Nelson Bay's $5 million loan for public domain plan

NEW LOOK: An artist's impression of Stockton Street Nelson Bay. Trees line the paved street and pedestrians are walking within the space. Picture: Port Stephens Council

NEW LOOK: An artist's impression of Stockton Street Nelson Bay. Trees line the paved street and pedestrians are walking within the space. Picture: Port Stephens Council

While Port Stephens Council celebrates the next phase in the delivery of the highly anticipated Nelson Bay Public Domain Plan, a councillor and the TRRA (Tomaree Residents and Ratepayers Association) have been more cautious.

Councillors at the February 8 meeting adopted a notice of motion to borrow $5 million over a maximum of 10 years with repayments to the loan generated from the Nelson Bay Smart Parking revenue.

"Delivery of the plan was a key aim of our 2018 application for a Special Rate Variation - when this got knocked back, we had to investigate another way to fund the much needed work in the bay," mayor Ryan Palmer said.

"We've been working closely with residents and business over the recent weeks ... this will deliver more car parking, street trees, pathways, lighting, and corridors that connect the CBD with the foreshore. We will be engaging with the community to determine their priorities."

Cr Arnott said that alarm bells should be ringing for every ratepayer. "No notice, no warning, no briefing, no community consultation, and no full staff report on the proposal - but the council wants to borrow $5 million from a bank so the CBD can be upgraded.

"If I was a banker - a lender in a bank - and the proposed funding source was only active for a number of months a year with no idea how much it will raise to cover the loan - I'd be saying no.

"Even if the Smart parking earned enough to cover it, there wouldn't be much if any at all left over to 'continue additional capital works, maintenance and marketing in Nelson Bay'.

"Council's own finance manager says: 'the resultant interest repayments will have a negative impact on the underlying result for each year...this is anticipated to add around $100k to council's interest repayments' per year."

Cr Arnott moved an amendment requesting a full council report outlining the financial feasibility of borrowing $5 million over a maximum of 10 years, but it was unsuccessful.

TRAA's media officer Geoff Washington said that the action would seem premature given the acknowledged uncertainty over revenue from parking, and the motion needed to accommodate the wider long term financial plan.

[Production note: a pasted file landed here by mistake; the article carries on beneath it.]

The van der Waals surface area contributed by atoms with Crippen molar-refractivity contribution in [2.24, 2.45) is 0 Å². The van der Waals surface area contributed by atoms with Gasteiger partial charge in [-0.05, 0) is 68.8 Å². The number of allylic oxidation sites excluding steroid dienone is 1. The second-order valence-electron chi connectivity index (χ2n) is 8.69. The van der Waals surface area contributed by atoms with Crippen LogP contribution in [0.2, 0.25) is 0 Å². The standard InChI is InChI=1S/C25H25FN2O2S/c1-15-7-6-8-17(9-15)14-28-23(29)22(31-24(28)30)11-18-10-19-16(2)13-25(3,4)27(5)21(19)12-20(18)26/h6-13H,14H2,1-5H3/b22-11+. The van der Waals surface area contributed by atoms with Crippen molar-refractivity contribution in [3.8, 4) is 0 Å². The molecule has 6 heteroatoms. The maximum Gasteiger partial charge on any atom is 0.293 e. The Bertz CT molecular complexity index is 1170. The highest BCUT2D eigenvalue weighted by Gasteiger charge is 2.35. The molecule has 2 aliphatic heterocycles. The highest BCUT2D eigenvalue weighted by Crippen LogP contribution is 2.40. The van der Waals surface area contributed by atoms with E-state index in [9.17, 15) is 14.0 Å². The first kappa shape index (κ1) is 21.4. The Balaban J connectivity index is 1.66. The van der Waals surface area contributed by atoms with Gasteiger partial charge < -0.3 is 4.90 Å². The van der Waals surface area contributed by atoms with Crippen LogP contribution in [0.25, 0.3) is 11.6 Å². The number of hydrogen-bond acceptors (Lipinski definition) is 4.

"The motion mentions construction of a new car park without specifying location or other details and given the recent controversy over parking, we would have expected prior consultation as well as more details in this motion."

TRRA recognises the attraction of raising such a loan in the current circumstances of low interest rates. "However, we draw attention to the advice provided to council by financial manager that 'while the Smart parking infrastructure has only been installed for a little over a month, it is difficult to predict with any certainty the additional revenue that may be generated from this initiative'.

"TRRA believes that a much more detailed business plan based on at least some months of the financial outcomes from Smart parking is essential before making such a major loan commitment.

"We all welcome the turn around in visitor numbers in recent months, but there is no guarantee that this boom will continue once other tourist destinations return to the market after the Covid-19 crisis is over.

"It also remains to be seen what proportion of those parking in Nelson Bay are visitors who pay and, whether there is any longer- term diversion of visitors and locals to other commercial centres where there is no charge."

Mr Washington said there were questions over the level of community consultation being advocated. "The addition to the motion for continuing community consultation is most welcome, however, we believe that the consultations leading up to the roll out of Smart Parking fell short of public and business expectations.

"The decision to extend the limits to 7am -7pm was not raised during public consultations and is still a matter of contention with business interests. The large bare concrete traffic controls without any provisions for landscaped inserts are ugly."

You can learn more about the Nelson Bay Strategy here.

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